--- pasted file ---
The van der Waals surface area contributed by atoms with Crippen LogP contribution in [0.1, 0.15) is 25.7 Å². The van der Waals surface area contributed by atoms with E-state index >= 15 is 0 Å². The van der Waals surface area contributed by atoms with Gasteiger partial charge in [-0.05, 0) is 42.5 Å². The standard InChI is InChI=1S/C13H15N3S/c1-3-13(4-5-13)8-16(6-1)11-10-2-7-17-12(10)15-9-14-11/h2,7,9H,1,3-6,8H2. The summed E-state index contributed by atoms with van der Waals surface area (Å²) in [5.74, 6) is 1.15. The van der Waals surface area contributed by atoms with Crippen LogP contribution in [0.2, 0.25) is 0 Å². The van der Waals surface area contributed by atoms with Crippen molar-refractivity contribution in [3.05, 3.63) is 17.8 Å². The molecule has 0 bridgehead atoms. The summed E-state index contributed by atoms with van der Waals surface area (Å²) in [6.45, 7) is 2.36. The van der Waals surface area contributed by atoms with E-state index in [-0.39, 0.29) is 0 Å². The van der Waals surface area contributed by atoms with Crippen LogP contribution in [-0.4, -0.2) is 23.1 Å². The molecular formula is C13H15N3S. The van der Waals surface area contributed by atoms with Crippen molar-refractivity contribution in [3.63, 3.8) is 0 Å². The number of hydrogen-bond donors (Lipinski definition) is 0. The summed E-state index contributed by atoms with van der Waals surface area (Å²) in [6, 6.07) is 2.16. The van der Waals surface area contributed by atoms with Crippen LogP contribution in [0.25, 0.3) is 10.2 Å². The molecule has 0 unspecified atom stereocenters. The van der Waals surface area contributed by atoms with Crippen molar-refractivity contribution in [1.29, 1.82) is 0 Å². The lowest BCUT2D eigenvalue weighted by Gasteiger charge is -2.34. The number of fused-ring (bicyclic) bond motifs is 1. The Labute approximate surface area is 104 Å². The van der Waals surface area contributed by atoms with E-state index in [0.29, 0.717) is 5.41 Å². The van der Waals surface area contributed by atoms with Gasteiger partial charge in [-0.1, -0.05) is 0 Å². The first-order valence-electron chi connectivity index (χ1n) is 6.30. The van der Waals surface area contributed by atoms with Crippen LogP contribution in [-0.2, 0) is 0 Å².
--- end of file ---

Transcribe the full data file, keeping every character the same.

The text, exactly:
The van der Waals surface area contributed by atoms with Crippen LogP contribution in [0.1, 0.15) is 25.7 Å². The van der Waals surface area contributed by atoms with E-state index >= 15 is 0 Å². The van der Waals surface area contributed by atoms with Gasteiger partial charge in [-0.05, 0) is 42.5 Å². The standard InChI is InChI=1S/C13H15N3S/c1-3-13(4-5-13)8-16(6-1)11-10-2-7-17-12(10)15-9-14-11/h2,7,9H,1,3-6,8H2. The summed E-state index contributed by atoms with van der Waals surface area (Å²) in [5.74, 6) is 1.15. The van der Waals surface area contributed by atoms with Crippen LogP contribution in [0.2, 0.25) is 0 Å². The van der Waals surface area contributed by atoms with Crippen molar-refractivity contribution in [3.05, 3.63) is 17.8 Å². The molecule has 0 bridgehead atoms. The summed E-state index contributed by atoms with van der Waals surface area (Å²) in [6.45, 7) is 2.36. The van der Waals surface area contributed by atoms with E-state index in [-0.39, 0.29) is 0 Å². The van der Waals surface area contributed by atoms with Crippen LogP contribution in [-0.4, -0.2) is 23.1 Å². The molecular formula is C13H15N3S. The van der Waals surface area contributed by atoms with Crippen molar-refractivity contribution in [3.63, 3.8) is 0 Å². The number of hydrogen-bond donors (Lipinski definition) is 0. The summed E-state index contributed by atoms with van der Waals surface area (Å²) in [6, 6.07) is 2.16. The van der Waals surface area contributed by atoms with Crippen LogP contribution in [0.25, 0.3) is 10.2 Å². The molecule has 0 unspecified atom stereocenters. The van der Waals surface area contributed by atoms with Crippen molar-refractivity contribution in [1.29, 1.82) is 0 Å². The lowest BCUT2D eigenvalue weighted by Gasteiger charge is -2.34. The number of fused-ring (bicyclic) bond motifs is 1. The Labute approximate surface area is 104 Å². The van der Waals surface area contributed by atoms with E-state index in [0.29, 0.717) is 5.41 Å². The van der Waals surface area contributed by atoms with Gasteiger partial charge in [-0.1, -0.05) is 0 Å². The first-order valence-electron chi connectivity index (χ1n) is 6.30. The van der Waals surface area contributed by atoms with Crippen LogP contribution in [-0.2, 0) is 0 Å².